Free Printable Board Game for Preschoolers and Kindergarten | Space Motif : Halloween Edition

Pumpkins, bats, spiders, Halloween costumes, treats and more! Tis the season for ghosts and ghouls. Halloween is almost here and the spooky game, Space Motif: Halloween Edition is just what you need.

This spooky game is ideal for practicing patterning!

Patterning is a fundamental skill that helps children make connections and predictions. This game teaches matching, sorting, making repeating patterns, sequencing, visual memory and problem solving, as well as describing the solution to the patterning. It creates an understanding and recognizing patterns in future math problems and equations.

BEWARE ! In this edition, children will be:

  • Generating a number or shape pattern that follows a given rule
  • Identifying and copying/repeating a simple pattern
  • Identifying simple patterns and choosing the next shape in the pattern
  • Completing a pattern
  • Finding the next item in an emerging pattern

The theme of Space Motif: Halloween Edition is Halloween. The images are of candies, monsters and all kinds of Halloween elements. Before playing, you might want to find some videos if your child is not familiar with the concept of this celebration.

patterning, matching, sorting

Ways to use the Space Motif resources

  • Pick two images that are different. Put them down next to each other on the top boxes on the game board. Give your child one of each of the two you chose. Ask them to make their two look like your two right under the two you placed down on the next line of boxes. Then add two more of the same pattern to your top line. Have them do the same to their second row.
  • Add a third icon and make a pattern with three elements and ask your child to duplicate it. Once the students have the idea of making the same pattern over and over have them make patterns for you to copy or challenge other family members. In the beginning, you provide the icon to use. Once they are familiar with the concept of patterning, have them search in the cut elements for the exact next matching icon in the sequence.
  • Once they are comfortable with the two alternating patterns, you can introduce the coloring experience.
  • Use the definition of a pattern: things are arranged according to a rule. There must be at least two repeating arrangements to be a “pattern”. Ask them to tell you the “rule”. For example, “pumpkin, then dracula, then zombie, crow, cat and finally bat.” Have the students challenge themselves with more difficult patterns. How many objects in a pattern can they make?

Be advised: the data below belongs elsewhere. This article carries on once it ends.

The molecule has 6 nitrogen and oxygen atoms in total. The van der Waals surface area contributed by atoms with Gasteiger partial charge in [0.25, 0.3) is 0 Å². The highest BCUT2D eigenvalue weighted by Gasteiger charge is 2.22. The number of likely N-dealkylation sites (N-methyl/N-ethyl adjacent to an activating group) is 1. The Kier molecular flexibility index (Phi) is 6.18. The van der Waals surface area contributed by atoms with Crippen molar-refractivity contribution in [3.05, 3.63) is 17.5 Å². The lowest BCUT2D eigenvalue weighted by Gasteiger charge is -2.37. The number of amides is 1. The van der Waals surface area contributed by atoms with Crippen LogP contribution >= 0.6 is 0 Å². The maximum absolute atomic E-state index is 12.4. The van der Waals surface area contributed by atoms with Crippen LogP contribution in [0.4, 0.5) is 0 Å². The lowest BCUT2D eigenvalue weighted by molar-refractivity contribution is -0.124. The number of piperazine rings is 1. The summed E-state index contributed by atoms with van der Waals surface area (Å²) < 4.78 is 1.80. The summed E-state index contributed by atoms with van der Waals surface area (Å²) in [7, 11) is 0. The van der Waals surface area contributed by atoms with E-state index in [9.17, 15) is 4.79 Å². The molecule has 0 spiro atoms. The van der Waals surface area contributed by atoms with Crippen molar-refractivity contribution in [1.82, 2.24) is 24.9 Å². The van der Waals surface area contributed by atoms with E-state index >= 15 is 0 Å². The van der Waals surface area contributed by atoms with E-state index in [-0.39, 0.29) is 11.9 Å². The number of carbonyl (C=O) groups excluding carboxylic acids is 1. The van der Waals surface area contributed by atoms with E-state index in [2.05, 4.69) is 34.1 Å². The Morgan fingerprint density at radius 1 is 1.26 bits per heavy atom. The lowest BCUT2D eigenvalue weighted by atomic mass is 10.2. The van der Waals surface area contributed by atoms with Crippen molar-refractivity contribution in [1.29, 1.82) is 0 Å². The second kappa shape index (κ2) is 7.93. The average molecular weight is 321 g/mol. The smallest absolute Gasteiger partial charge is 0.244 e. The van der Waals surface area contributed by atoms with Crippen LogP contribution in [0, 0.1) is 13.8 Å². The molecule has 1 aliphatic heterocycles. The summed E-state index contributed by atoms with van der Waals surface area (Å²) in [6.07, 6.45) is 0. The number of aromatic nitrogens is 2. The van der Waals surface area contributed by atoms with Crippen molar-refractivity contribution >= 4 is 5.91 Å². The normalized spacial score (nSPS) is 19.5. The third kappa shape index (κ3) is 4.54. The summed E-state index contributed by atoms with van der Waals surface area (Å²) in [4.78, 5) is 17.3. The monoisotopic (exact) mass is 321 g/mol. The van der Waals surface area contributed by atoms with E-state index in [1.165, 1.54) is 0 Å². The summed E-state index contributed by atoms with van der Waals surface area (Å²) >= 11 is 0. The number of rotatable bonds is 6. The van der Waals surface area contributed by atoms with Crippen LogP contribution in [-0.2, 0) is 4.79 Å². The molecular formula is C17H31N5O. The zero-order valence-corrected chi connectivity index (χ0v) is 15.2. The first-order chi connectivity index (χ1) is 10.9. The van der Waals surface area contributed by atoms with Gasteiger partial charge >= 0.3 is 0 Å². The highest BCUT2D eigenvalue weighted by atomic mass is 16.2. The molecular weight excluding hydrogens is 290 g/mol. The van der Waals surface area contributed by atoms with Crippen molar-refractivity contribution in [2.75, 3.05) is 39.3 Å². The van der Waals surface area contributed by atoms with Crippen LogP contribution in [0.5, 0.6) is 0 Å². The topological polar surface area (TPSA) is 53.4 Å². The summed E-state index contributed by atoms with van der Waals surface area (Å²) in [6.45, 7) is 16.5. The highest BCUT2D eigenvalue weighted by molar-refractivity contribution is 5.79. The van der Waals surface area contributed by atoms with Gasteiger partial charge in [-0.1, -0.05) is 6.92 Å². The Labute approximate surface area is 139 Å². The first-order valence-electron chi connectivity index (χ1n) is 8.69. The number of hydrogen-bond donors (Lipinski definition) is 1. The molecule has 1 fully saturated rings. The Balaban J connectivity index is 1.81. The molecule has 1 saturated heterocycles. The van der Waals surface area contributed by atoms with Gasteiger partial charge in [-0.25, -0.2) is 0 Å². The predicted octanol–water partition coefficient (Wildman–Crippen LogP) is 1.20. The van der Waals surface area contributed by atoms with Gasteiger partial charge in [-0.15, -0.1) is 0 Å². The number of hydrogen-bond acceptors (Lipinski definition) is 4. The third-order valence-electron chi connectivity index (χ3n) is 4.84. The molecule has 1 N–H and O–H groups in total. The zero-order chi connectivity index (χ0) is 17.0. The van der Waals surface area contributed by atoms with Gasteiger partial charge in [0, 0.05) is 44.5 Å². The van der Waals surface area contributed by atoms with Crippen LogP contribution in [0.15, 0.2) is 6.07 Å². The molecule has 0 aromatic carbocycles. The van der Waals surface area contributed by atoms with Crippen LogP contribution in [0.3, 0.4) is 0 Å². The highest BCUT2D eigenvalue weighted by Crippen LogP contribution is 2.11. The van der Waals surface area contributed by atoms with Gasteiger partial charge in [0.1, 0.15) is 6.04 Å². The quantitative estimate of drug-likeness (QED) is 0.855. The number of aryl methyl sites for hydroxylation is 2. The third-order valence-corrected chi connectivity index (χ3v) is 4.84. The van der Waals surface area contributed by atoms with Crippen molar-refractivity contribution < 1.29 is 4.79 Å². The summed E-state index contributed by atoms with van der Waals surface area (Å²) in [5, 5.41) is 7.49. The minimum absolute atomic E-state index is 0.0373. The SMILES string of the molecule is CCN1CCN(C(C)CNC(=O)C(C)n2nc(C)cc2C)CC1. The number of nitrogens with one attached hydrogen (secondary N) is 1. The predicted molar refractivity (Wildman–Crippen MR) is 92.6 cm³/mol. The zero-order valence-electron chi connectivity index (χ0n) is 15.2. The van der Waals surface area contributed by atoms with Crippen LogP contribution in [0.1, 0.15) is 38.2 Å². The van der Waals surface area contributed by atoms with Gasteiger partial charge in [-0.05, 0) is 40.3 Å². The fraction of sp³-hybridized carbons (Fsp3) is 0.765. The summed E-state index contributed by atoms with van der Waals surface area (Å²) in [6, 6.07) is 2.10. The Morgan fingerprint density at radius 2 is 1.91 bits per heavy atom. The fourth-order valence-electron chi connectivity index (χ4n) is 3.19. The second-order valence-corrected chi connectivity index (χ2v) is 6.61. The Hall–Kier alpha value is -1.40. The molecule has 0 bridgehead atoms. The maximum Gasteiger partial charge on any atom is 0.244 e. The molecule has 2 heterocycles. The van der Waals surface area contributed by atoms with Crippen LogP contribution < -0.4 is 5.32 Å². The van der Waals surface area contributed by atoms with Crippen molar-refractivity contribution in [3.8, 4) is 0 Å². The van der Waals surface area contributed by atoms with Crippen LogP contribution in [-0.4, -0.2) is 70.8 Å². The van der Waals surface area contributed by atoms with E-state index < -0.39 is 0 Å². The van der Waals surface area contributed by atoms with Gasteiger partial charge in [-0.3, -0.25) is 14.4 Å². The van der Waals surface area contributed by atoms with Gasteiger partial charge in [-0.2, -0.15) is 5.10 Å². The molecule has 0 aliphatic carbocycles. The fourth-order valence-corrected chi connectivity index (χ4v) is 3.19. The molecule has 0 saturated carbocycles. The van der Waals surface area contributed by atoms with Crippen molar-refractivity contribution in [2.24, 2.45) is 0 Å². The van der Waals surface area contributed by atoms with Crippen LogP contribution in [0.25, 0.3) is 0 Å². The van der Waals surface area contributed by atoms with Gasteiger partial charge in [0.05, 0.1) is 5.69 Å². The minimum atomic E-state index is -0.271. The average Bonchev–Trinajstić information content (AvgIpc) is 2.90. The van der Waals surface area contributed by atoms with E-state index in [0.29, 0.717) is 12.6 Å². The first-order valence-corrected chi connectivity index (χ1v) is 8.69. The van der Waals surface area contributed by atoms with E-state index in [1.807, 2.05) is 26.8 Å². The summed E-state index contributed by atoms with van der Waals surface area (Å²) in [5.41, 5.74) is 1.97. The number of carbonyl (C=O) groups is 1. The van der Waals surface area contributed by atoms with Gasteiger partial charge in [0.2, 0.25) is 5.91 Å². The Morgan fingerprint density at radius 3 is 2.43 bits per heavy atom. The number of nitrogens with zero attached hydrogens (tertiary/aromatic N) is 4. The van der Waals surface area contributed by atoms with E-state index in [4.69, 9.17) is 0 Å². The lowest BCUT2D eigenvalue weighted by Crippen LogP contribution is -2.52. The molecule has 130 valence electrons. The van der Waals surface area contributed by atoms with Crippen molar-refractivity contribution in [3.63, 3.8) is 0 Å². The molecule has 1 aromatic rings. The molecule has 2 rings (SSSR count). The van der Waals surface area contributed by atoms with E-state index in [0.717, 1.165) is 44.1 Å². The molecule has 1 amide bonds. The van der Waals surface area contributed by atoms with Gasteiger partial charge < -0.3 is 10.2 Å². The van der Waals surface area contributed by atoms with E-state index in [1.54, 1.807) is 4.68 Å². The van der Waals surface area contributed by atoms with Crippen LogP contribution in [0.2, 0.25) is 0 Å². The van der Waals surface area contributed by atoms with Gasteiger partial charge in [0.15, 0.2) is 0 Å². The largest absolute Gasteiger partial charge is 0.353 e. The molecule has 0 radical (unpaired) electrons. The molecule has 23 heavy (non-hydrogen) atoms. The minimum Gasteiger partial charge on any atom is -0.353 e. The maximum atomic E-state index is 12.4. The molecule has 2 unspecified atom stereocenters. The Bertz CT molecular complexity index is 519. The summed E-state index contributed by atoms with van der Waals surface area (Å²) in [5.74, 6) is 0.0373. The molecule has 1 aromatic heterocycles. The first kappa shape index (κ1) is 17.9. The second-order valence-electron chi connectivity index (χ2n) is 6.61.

Remember to be a pattern, it needs to repeat itself at least two times!

patterning, matching, sorting

Useful Tips!

  • If you have glue, you can have some of the patterns pasted to a blank sheet of paper to demonstrate patterning and place it on your display area (the fridge!).
  • Practice patterning with manipulative objects like Legos, blocks, or use common “found” objects like buttons, plumbing washers, bingo chips, twigs, rocks, leaves, plastic spoons, etc. You do need to find multiples of the same exact item in order to make at least two repeating patterns.
  • Take a clean, empty egg carton to practice making patterns. Cut colored paper into shapes to practice making patterns. Cut blank white paper the same size as the top of the egg carton. Draw the shapes in a pattern they need to follow. For example: star, triangle, circle, star, triangle, circle. Have them put each of the shapes you cut into the egg carton in the order you put on the guide paper.
  • Use cereal and M & Ms as a way to make patterns. Cornflake, brown M & M, cheerio, red M & M, cornflake, brown M & M cheerio, red M & M. Or use Goldfish or Cheez-its. Win the pattern and eat the prize. Remember that as they place these objects.
  • If you have beads at home, string them on yarn, spaghetti or pipe cleaners in patterns. Go out and find leaves from trees or bushes to use in patterning.
  • As you set the table for dinner, you are patterning. Everyone gets a plate, fork, napkin, spoon. Think of other real-world patterns. We put on a sock on one foot then a shoe. We put on a sock on the other foot and then a shoe. Empty the silverware drawer and make patterns with salad fork, dinner fork, teaspoon, table spoon.
  • Use the Halloween icons as counters. Use them with the Who’s Counting?: Numbers with Dots 1-20


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